By Kathleen Doheny
TUESDAY, Feb. 28, 2017 (HealthDay News) -- Thanks to high-tech imaging, mammograms ordered when breast cancer is suspected are catching more tumors -- but the percentage of false alarms is up, too, a new study finds.
These so-called diagnostic mammograms are performed because of certain symptoms or other suspicious findings. They are not the same as routine screening mammograms, said the study's lead author, Brian Sprague.
The new study found the breast cancer detection rate rose to nearly 35 per 1,000 diagnostic mammograms from 2007 to 2013. That's up from 25 per 1,000 noted in a 2005 report from the Breast Cancer Surveillance Consortium.
This higher detection rate probably reflects the switch from film to digital technology, which permits identification of smaller lesions, said Sprague. He is associate professor of surgery at the University of Vermont College of Medicine.
"About 99 percent" of exams are now done digitally, he estimated.
But it's concerning, he said, that the rate at which women called back for a biopsy -- surgical evaluation of the suspect tissue -- rose to over 12 percent from 8 percent in the earlier report.
"When they do recommend a biopsy, the probability of it being cancer now is lower than it used to be," Sprague said. In other words, the anxiety, inconvenience and discomfort of biopsy may prove to be unnecessary, he said.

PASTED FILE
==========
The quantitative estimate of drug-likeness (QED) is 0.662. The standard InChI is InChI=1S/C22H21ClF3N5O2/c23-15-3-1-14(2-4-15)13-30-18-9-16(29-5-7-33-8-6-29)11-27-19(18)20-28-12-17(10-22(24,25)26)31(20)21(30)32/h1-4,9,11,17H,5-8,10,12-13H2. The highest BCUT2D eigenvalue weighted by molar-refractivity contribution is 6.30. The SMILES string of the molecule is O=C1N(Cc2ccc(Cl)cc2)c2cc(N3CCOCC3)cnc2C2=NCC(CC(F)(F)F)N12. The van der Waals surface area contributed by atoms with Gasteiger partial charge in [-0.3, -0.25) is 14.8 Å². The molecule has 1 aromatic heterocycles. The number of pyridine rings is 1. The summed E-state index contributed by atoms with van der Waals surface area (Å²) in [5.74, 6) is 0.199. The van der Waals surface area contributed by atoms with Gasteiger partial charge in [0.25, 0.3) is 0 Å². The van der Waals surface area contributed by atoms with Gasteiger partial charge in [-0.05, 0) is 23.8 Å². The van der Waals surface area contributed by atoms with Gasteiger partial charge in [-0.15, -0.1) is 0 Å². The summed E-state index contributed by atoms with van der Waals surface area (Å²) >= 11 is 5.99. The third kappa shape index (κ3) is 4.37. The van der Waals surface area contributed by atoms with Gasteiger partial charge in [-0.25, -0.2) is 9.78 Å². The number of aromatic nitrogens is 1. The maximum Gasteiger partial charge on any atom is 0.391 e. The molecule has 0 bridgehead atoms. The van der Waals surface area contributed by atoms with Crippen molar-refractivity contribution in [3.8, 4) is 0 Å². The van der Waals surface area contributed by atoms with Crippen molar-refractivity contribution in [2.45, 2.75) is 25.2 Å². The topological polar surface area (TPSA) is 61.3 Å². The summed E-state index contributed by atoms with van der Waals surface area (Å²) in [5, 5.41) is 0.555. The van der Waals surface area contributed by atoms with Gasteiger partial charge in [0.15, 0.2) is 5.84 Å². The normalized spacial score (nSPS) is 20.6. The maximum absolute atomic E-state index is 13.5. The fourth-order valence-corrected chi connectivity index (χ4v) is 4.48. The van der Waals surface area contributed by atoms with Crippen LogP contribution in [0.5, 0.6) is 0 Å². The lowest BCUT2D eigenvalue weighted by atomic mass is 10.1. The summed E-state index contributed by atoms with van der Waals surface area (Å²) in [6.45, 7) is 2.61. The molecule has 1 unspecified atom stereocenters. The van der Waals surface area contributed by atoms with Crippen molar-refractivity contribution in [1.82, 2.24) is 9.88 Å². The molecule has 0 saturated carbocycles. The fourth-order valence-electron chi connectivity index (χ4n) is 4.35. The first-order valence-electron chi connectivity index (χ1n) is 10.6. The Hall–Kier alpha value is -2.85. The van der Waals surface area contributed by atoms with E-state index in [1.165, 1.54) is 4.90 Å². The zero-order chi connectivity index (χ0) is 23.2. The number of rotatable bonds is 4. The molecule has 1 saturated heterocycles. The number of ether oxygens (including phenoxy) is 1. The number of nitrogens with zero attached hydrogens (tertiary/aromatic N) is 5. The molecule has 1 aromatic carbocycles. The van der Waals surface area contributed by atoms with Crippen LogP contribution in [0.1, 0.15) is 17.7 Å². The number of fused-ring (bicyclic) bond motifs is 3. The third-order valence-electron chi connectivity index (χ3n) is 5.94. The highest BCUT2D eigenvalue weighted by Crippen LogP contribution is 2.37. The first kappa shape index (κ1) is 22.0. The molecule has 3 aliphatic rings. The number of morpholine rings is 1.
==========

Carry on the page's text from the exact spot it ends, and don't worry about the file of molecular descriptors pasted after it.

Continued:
But, Dr. Debra Monticciolo, chair of the American College of Radiology Commission on Breast Imaging, isn't troubled by that higher biopsy rate.
The improved cancer detection rate is the important finding here, said Monticciolo, a professor of radiology at Texas A&M University in College Station.
"They have seen a marked improvement in cancer detection rates," Monticciolo said. The rise in the number of biopsies "was not unreasonable," she added.
Sprague and his colleagues used information from six registries maintained by the Breast Cancer Surveillance Consortium, which is funded by the U.S. National Cancer Institute.
The investigators evaluated results of more than 400,000 mammograms, reviewing data from more than 400 radiologists and 92 radiology facilities. The total is roughly representative of the United States, Sprague said.
The exams were conducted on more than 265,000 women.
The investigators found that 27.5 percent of the women who had a biopsy actually had cancer, compared to 31.5 percent in 2005.
The study's purpose was to gather statistics, not to determine how to improve the rate of "false-positive" imaging results, the study authors noted.
The researchers did compare the findings to established "benchmarks," or standards. They found that about 90 percent of the radiologists performed even better than the benchmarks when it came to cancer detection rates. But only about 65 percent met the established standards for the probability that women with a positive diagnostic mammogram turned out to have cancer, he said.
The report was published online Feb. 28 in the journal Radiology.